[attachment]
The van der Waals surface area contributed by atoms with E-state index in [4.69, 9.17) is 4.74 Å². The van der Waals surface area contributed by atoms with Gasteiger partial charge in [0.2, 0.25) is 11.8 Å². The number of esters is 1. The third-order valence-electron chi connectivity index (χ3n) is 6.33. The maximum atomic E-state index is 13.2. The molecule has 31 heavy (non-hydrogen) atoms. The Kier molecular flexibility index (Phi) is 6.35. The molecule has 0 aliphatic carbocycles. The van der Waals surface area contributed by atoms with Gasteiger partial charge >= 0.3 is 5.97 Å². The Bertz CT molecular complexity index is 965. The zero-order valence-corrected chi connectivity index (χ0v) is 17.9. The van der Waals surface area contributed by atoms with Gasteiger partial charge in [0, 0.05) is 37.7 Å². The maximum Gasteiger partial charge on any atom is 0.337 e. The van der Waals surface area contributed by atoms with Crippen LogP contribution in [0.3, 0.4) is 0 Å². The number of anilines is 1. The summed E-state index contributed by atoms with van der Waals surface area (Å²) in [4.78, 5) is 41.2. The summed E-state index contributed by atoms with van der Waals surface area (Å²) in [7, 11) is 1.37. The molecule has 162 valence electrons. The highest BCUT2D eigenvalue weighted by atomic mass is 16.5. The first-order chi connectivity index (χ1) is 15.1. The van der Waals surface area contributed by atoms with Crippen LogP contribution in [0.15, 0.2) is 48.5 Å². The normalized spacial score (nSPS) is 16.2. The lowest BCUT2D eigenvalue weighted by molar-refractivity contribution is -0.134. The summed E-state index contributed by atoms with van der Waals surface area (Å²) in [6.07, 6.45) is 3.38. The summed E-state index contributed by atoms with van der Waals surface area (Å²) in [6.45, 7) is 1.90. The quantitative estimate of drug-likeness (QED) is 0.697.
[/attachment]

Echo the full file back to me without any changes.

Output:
The van der Waals surface area contributed by atoms with E-state index in [4.69, 9.17) is 4.74 Å². The van der Waals surface area contributed by atoms with Gasteiger partial charge in [0.2, 0.25) is 11.8 Å². The number of esters is 1. The third-order valence-electron chi connectivity index (χ3n) is 6.33. The maximum atomic E-state index is 13.2. The molecule has 31 heavy (non-hydrogen) atoms. The Kier molecular flexibility index (Phi) is 6.35. The molecule has 0 aliphatic carbocycles. The van der Waals surface area contributed by atoms with Gasteiger partial charge >= 0.3 is 5.97 Å². The Bertz CT molecular complexity index is 965. The zero-order valence-corrected chi connectivity index (χ0v) is 17.9. The van der Waals surface area contributed by atoms with Gasteiger partial charge in [0, 0.05) is 37.7 Å². The maximum Gasteiger partial charge on any atom is 0.337 e. The van der Waals surface area contributed by atoms with Crippen LogP contribution in [0.3, 0.4) is 0 Å². The number of anilines is 1. The summed E-state index contributed by atoms with van der Waals surface area (Å²) in [4.78, 5) is 41.2. The summed E-state index contributed by atoms with van der Waals surface area (Å²) in [7, 11) is 1.37. The molecule has 162 valence electrons. The highest BCUT2D eigenvalue weighted by atomic mass is 16.5. The first-order chi connectivity index (χ1) is 15.1. The van der Waals surface area contributed by atoms with Crippen LogP contribution in [0.15, 0.2) is 48.5 Å². The normalized spacial score (nSPS) is 16.2. The lowest BCUT2D eigenvalue weighted by molar-refractivity contribution is -0.134. The summed E-state index contributed by atoms with van der Waals surface area (Å²) in [6.07, 6.45) is 3.38. The summed E-state index contributed by atoms with van der Waals surface area (Å²) in [6.45, 7) is 1.90. The quantitative estimate of drug-likeness (QED) is 0.697.